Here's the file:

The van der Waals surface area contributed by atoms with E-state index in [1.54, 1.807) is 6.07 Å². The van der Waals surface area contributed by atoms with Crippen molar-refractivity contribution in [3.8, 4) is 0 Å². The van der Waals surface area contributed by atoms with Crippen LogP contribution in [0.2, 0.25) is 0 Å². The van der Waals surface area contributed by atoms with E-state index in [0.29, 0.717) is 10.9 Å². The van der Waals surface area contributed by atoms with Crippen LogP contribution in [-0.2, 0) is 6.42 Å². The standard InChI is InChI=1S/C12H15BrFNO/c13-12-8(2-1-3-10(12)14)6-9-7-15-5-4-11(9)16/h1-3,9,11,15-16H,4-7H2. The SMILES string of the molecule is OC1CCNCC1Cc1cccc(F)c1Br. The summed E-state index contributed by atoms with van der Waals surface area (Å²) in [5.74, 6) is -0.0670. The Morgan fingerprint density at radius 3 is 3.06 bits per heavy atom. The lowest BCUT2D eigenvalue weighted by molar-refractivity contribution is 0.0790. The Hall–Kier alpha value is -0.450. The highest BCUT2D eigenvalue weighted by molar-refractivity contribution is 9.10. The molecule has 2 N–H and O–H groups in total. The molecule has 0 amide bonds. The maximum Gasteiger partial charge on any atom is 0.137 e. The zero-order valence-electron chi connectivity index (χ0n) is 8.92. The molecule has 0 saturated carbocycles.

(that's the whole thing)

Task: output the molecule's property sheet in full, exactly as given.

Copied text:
The van der Waals surface area contributed by atoms with E-state index in [1.54, 1.807) is 6.07 Å². The van der Waals surface area contributed by atoms with Crippen molar-refractivity contribution in [3.8, 4) is 0 Å². The van der Waals surface area contributed by atoms with Crippen LogP contribution in [0.2, 0.25) is 0 Å². The van der Waals surface area contributed by atoms with E-state index in [0.29, 0.717) is 10.9 Å². The van der Waals surface area contributed by atoms with Crippen LogP contribution in [-0.2, 0) is 6.42 Å². The standard InChI is InChI=1S/C12H15BrFNO/c13-12-8(2-1-3-10(12)14)6-9-7-15-5-4-11(9)16/h1-3,9,11,15-16H,4-7H2. The SMILES string of the molecule is OC1CCNCC1Cc1cccc(F)c1Br. The summed E-state index contributed by atoms with van der Waals surface area (Å²) in [5.74, 6) is -0.0670. The Morgan fingerprint density at radius 3 is 3.06 bits per heavy atom. The lowest BCUT2D eigenvalue weighted by molar-refractivity contribution is 0.0790. The Hall–Kier alpha value is -0.450. The highest BCUT2D eigenvalue weighted by molar-refractivity contribution is 9.10. The molecule has 2 N–H and O–H groups in total. The molecule has 0 amide bonds. The maximum Gasteiger partial charge on any atom is 0.137 e. The zero-order valence-electron chi connectivity index (χ0n) is 8.92. The molecule has 0 saturated carbocycles.